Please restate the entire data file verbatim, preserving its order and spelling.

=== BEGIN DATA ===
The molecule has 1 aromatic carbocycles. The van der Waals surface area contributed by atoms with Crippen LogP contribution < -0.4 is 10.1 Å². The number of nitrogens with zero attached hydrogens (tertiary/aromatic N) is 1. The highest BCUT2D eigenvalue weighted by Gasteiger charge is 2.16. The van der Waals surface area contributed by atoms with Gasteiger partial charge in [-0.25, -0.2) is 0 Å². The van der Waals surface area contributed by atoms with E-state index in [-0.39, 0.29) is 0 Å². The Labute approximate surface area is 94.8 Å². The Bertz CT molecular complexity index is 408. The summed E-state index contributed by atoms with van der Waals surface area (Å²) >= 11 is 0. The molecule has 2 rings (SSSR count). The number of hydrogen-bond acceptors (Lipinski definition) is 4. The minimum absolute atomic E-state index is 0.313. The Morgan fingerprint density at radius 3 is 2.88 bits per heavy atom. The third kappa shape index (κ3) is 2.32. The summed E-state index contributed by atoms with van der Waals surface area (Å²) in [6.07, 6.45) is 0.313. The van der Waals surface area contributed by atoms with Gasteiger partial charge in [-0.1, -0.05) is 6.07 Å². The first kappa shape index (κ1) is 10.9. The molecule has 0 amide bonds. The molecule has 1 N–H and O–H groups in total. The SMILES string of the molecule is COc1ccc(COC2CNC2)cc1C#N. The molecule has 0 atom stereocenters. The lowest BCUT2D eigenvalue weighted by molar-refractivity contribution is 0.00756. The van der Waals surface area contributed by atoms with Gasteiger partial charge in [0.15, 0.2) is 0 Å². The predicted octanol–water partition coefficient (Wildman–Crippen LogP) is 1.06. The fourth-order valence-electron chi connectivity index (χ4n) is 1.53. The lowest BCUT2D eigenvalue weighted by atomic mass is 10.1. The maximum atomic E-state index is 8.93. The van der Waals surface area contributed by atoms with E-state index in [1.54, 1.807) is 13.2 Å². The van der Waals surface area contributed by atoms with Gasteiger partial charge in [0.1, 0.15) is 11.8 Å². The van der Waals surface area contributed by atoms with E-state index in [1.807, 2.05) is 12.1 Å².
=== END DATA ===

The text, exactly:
The molecule has 1 aromatic carbocycles. The van der Waals surface area contributed by atoms with Crippen LogP contribution < -0.4 is 10.1 Å². The number of nitrogens with zero attached hydrogens (tertiary/aromatic N) is 1. The highest BCUT2D eigenvalue weighted by Gasteiger charge is 2.16. The van der Waals surface area contributed by atoms with Gasteiger partial charge in [-0.25, -0.2) is 0 Å². The van der Waals surface area contributed by atoms with E-state index in [-0.39, 0.29) is 0 Å². The Labute approximate surface area is 94.8 Å². The Bertz CT molecular complexity index is 408. The summed E-state index contributed by atoms with van der Waals surface area (Å²) >= 11 is 0. The molecule has 2 rings (SSSR count). The number of hydrogen-bond acceptors (Lipinski definition) is 4. The minimum absolute atomic E-state index is 0.313. The Morgan fingerprint density at radius 3 is 2.88 bits per heavy atom. The third kappa shape index (κ3) is 2.32. The summed E-state index contributed by atoms with van der Waals surface area (Å²) in [6.07, 6.45) is 0.313. The van der Waals surface area contributed by atoms with Gasteiger partial charge in [-0.1, -0.05) is 6.07 Å². The first kappa shape index (κ1) is 10.9. The molecule has 0 amide bonds. The molecule has 1 N–H and O–H groups in total. The SMILES string of the molecule is COc1ccc(COC2CNC2)cc1C#N. The molecule has 0 atom stereocenters. The lowest BCUT2D eigenvalue weighted by molar-refractivity contribution is 0.00756. The van der Waals surface area contributed by atoms with Gasteiger partial charge in [0.15, 0.2) is 0 Å². The predicted octanol–water partition coefficient (Wildman–Crippen LogP) is 1.06. The fourth-order valence-electron chi connectivity index (χ4n) is 1.53. The lowest BCUT2D eigenvalue weighted by atomic mass is 10.1. The maximum atomic E-state index is 8.93. The van der Waals surface area contributed by atoms with E-state index in [1.54, 1.807) is 13.2 Å². The van der Waals surface area contributed by atoms with Gasteiger partial charge in [0.1, 0.15) is 11.8 Å². The van der Waals surface area contributed by atoms with E-state index in [1.807, 2.05) is 12.1 Å².